The US dollar’s position as the dominant global reserve currency has been resented by other countries for decades. The perception that the US wields outsized influence was encapsulated back in 1971 when John Connally, Richard Nixon’s Treasury secretary, told European finance ministers: “The dollar is our currency, but it’s your problem.” Whenever a financial innovation looks like it might have a chance of dethroning the mighty dollar, there is always a flurry of excitement.
All eyes this week have been on the threat of a possible trade war between the US and China. But commentators have suggested China’s new renminbi-denominated oil futures contract, launched last week, could also be seen as a sign of international tension over shifting economic relationships. Intelligence group Stratfor’s assessment was that through crude oil futures, and gradual financial liberalisation, “China is hoping to break the dollar’s stranglehold on the global financial system”. However, it noted, for as long as China is the world’s largest oil importer, and exporting countries prefer to be paid in US dollars, then the dollar is likely to remain dominant. Analysts warned that China’s capital controls would limit the international appeal of the contract. The South China Morning Post observed that the contract resulted from “China’s ambitions to secure bargaining power” over oil pricing, but it was described as just a “baby step” in that direction. Huang Lei, an independent commodity futures analyst, told the paper the contract was far from becoming a regional benchmark, adding: “Globalisation is a long, long process”. John Kemp of Reuters struck a more positive note, however, arguing that the contract had “a good chance of confounding the doubters” to become a success.
One point to watch will be whether China starts paying for its oil in renminbi instead of dollars. Reuters reported that China planned a “pilot programme” of renminbi payments, possibly starting in the second half of this year. The first buyers could be Russia, which has long been interested in breaking the dollar’s dominance, and Angola, which was recently forced to scrap its currency’s dollar peg. Nick Cunningham for OilPrice.com pointed to one development that could give the new contract a boost: the reimposition of US sanctions on Iran. Marc Chandler explained some of the reasons why the dollar is expected to remain the dominant reserve currency for the foreseeable future, regardless of how the renminbi oil contract fares. China’s holdings of US Treasury bonds are often described as giving it a “nuclear option” in a trade dispute, and Kate Duguid and Trevor Hunnicutt for Reuters explained why the metaphor is highly appropriate: dumping US debt would be likely to prove a self-destructive tactic for China.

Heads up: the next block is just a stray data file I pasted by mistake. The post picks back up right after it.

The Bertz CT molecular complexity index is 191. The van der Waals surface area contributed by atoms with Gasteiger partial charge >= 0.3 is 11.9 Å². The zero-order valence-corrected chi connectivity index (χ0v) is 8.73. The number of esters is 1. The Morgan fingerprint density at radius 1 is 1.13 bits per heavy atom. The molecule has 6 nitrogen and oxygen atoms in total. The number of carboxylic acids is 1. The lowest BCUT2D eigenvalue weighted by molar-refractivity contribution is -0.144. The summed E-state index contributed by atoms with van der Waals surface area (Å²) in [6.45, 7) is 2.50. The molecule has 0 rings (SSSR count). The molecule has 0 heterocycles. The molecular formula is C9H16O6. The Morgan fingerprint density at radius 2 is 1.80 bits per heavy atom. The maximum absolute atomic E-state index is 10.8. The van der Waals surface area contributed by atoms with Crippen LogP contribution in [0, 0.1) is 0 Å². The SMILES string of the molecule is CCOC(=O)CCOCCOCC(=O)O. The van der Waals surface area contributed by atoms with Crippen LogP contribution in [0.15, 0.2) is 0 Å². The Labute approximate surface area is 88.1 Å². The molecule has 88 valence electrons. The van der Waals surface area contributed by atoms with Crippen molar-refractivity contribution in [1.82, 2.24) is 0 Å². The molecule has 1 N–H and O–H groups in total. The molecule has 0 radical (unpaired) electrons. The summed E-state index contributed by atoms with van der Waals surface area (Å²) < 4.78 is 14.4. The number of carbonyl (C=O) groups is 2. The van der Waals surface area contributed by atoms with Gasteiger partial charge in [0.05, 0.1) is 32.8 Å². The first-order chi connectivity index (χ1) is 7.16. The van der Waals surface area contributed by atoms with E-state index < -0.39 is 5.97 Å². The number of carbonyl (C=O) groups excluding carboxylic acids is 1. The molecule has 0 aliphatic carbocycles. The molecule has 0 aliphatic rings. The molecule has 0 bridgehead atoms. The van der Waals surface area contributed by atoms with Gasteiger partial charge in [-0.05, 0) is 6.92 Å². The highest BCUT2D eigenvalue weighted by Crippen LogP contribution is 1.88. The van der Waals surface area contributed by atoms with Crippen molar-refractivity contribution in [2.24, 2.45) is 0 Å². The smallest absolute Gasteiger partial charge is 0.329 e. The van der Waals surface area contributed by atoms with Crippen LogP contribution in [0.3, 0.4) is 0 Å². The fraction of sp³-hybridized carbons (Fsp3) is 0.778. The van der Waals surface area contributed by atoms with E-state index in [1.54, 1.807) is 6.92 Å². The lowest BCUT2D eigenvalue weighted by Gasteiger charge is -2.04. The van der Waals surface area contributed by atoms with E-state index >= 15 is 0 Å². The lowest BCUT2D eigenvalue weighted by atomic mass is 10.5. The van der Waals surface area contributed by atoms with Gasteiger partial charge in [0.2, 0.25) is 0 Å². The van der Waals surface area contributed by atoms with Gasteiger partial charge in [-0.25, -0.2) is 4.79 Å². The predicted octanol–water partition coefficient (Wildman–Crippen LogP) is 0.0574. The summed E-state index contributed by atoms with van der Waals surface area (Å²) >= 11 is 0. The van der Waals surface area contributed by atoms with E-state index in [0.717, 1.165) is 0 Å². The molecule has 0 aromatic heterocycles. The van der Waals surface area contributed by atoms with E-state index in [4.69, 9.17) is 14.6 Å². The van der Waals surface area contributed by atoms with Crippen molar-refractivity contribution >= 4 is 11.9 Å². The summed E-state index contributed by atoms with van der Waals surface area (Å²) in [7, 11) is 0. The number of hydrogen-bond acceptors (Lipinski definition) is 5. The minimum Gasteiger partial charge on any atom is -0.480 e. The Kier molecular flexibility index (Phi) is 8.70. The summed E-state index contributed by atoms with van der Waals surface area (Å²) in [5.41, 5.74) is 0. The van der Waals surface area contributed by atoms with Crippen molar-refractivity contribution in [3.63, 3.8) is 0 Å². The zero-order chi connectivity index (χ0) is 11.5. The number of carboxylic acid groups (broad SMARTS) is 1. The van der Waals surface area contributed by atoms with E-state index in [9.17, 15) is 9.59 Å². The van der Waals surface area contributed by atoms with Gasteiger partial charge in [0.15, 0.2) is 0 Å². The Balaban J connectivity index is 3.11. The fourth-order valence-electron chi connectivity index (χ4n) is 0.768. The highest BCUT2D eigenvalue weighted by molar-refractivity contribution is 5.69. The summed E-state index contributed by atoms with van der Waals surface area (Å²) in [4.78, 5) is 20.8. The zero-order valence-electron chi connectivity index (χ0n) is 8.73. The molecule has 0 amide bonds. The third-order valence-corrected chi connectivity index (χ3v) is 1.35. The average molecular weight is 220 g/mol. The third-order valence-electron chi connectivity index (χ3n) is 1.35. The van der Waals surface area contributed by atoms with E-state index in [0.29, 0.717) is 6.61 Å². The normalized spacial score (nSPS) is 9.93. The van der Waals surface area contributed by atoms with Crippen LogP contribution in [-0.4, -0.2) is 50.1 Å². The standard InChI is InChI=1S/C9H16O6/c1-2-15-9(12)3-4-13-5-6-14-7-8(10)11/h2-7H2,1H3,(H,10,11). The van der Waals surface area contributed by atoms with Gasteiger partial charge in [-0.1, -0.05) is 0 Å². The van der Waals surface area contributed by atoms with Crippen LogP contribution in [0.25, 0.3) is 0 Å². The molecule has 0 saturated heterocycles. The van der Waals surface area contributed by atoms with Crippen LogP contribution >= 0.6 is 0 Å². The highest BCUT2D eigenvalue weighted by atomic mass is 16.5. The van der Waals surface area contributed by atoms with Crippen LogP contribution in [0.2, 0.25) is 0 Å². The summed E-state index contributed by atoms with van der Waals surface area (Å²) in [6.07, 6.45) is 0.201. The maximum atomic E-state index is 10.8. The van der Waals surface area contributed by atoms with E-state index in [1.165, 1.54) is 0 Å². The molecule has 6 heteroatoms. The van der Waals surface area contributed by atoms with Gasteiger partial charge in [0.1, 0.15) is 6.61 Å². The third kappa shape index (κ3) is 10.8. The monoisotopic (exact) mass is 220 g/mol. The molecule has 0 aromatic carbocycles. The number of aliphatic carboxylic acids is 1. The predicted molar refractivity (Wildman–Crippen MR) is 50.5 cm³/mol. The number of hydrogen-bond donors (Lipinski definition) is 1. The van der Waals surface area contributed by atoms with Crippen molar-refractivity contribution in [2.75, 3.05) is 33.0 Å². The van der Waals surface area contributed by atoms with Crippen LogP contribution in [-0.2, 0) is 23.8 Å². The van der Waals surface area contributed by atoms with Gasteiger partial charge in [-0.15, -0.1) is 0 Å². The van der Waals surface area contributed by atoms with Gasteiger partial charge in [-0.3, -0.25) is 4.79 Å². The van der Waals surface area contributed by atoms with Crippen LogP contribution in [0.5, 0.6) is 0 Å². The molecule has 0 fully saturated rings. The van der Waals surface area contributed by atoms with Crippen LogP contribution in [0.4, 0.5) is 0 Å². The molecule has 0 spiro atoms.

Royal Dutch Shell is one of the international oil companies being pushed by investors to adopt more ambitious goals for addressing the threat of global warming, and last week it set out a vision of what that might mean. It published what it called its “Sky scenario”, described as “a technically possible, but challenging pathway for society to achieve the goals of the Paris Agreement”. The agreement committed the signatories to holding the increase in the global average temperature since pre-industrial times to “well below” 2C, and to “pursuing efforts” to limit it to 1.5C. There is a lot of detail in the report, which is worth reading in full, but this is one chart that particularly struck me, comparing the “Sky” scenario with two others — “Mountains” and Oceans” — that are not consistent with the Paris target. The Sky scenario is the right-hand bar in each group of three. Up to 2025 there is little difference, but by 2050 the scenarios diverge significantly. Sky has a lot more solar power — the orange bar — less coal, and less gas. The scenario is neither a forecast nor a policy prescription, Shell says, but it does give an idea of the expected trade-offs and the consequences of different choices.
Mike Scott of Forbes said the Shell report, like similar but less detailed publications from ExxonMobil and Chevron, was “hugely welcome”, although far from the last word on energy and climate. David Roberts wrote a lengthy analysis for Vox, arguing that the Sky scenario looked “wildly ambitious”. He suggested Shell’s strategy was “to appear game, to appear to take climate change seriously, but also to leave itself room to manoeuvre”, in case governments do not follow through with policies to achieve the Paris objectives. Simon Evans of Carbon Brief pointed out that, like other similar scenarios, Shell’s analysis was heavily reliant on “unproven negative emissions technologies to suck excess CO2 from the atmosphere”.